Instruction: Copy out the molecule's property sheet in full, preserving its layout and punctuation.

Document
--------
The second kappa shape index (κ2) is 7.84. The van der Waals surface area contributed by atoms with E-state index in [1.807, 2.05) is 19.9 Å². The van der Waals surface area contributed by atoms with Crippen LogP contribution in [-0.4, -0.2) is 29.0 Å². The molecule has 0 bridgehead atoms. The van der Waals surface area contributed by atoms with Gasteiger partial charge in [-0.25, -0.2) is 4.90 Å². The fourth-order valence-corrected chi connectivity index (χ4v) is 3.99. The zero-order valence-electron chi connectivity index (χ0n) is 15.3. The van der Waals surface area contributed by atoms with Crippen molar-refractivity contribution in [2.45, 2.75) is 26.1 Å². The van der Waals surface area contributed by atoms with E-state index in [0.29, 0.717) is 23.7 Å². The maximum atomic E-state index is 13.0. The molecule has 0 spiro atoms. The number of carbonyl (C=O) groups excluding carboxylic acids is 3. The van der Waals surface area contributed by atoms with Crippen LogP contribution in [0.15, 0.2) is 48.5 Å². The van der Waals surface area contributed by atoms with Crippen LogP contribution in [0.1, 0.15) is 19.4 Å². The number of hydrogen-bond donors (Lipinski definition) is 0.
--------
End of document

The second kappa shape index (κ2) is 7.84. The van der Waals surface area contributed by atoms with E-state index in [1.807, 2.05) is 19.9 Å². The van der Waals surface area contributed by atoms with Crippen LogP contribution in [-0.4, -0.2) is 29.0 Å². The molecule has 0 bridgehead atoms. The van der Waals surface area contributed by atoms with Gasteiger partial charge in [-0.25, -0.2) is 4.90 Å². The fourth-order valence-corrected chi connectivity index (χ4v) is 3.99. The zero-order valence-electron chi connectivity index (χ0n) is 15.3. The van der Waals surface area contributed by atoms with Crippen molar-refractivity contribution in [2.45, 2.75) is 26.1 Å². The van der Waals surface area contributed by atoms with E-state index in [0.29, 0.717) is 23.7 Å². The maximum atomic E-state index is 13.0. The molecule has 0 spiro atoms. The number of carbonyl (C=O) groups excluding carboxylic acids is 3. The van der Waals surface area contributed by atoms with Crippen LogP contribution in [0.15, 0.2) is 48.5 Å². The van der Waals surface area contributed by atoms with Crippen LogP contribution in [0.1, 0.15) is 19.4 Å². The number of hydrogen-bond donors (Lipinski definition) is 0.